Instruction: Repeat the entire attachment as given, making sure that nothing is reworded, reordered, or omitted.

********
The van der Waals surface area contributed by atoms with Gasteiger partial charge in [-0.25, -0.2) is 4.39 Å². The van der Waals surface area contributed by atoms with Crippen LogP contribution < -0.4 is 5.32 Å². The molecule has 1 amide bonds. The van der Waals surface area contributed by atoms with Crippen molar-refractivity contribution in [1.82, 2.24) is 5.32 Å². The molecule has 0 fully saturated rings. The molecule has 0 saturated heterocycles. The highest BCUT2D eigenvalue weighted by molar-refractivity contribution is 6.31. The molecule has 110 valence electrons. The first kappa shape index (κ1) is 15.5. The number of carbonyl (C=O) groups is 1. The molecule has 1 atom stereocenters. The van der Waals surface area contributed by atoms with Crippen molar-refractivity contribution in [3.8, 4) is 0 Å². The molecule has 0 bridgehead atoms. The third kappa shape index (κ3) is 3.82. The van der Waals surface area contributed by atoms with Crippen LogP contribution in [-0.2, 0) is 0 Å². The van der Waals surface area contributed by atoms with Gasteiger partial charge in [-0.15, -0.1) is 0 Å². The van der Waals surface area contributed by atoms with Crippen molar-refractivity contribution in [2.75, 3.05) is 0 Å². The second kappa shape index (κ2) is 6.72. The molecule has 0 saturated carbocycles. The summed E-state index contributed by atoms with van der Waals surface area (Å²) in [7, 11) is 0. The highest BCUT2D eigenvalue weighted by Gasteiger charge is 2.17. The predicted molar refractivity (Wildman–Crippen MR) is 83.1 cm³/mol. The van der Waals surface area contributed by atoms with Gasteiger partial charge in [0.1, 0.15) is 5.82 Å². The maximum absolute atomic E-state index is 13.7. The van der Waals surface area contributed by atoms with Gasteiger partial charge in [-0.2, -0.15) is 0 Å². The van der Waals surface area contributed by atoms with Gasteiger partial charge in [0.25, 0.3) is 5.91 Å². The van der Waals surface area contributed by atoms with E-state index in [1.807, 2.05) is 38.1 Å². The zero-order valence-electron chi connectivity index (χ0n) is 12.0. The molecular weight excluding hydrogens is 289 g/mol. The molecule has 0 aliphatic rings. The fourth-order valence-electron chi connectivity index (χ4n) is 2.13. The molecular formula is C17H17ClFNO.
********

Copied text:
The van der Waals surface area contributed by atoms with Gasteiger partial charge in [-0.25, -0.2) is 4.39 Å². The van der Waals surface area contributed by atoms with Crippen LogP contribution < -0.4 is 5.32 Å². The molecule has 1 amide bonds. The van der Waals surface area contributed by atoms with Crippen molar-refractivity contribution in [1.82, 2.24) is 5.32 Å². The molecule has 0 fully saturated rings. The molecule has 0 saturated heterocycles. The highest BCUT2D eigenvalue weighted by molar-refractivity contribution is 6.31. The molecule has 110 valence electrons. The first kappa shape index (κ1) is 15.5. The number of carbonyl (C=O) groups is 1. The molecule has 1 atom stereocenters. The van der Waals surface area contributed by atoms with Crippen molar-refractivity contribution in [3.8, 4) is 0 Å². The molecule has 0 bridgehead atoms. The third kappa shape index (κ3) is 3.82. The van der Waals surface area contributed by atoms with Crippen LogP contribution in [-0.2, 0) is 0 Å². The van der Waals surface area contributed by atoms with Gasteiger partial charge in [-0.15, -0.1) is 0 Å². The van der Waals surface area contributed by atoms with Crippen molar-refractivity contribution in [2.75, 3.05) is 0 Å². The second kappa shape index (κ2) is 6.72. The molecule has 0 saturated carbocycles. The summed E-state index contributed by atoms with van der Waals surface area (Å²) in [7, 11) is 0. The highest BCUT2D eigenvalue weighted by Gasteiger charge is 2.17. The predicted molar refractivity (Wildman–Crippen MR) is 83.1 cm³/mol. The van der Waals surface area contributed by atoms with Gasteiger partial charge in [0.1, 0.15) is 5.82 Å². The maximum absolute atomic E-state index is 13.7. The van der Waals surface area contributed by atoms with Gasteiger partial charge in [-0.2, -0.15) is 0 Å². The van der Waals surface area contributed by atoms with Gasteiger partial charge in [0.25, 0.3) is 5.91 Å². The van der Waals surface area contributed by atoms with E-state index in [1.807, 2.05) is 38.1 Å². The zero-order valence-electron chi connectivity index (χ0n) is 12.0. The molecular weight excluding hydrogens is 289 g/mol. The molecule has 0 aliphatic rings. The fourth-order valence-electron chi connectivity index (χ4n) is 2.13. The molecular formula is C17H17ClFNO.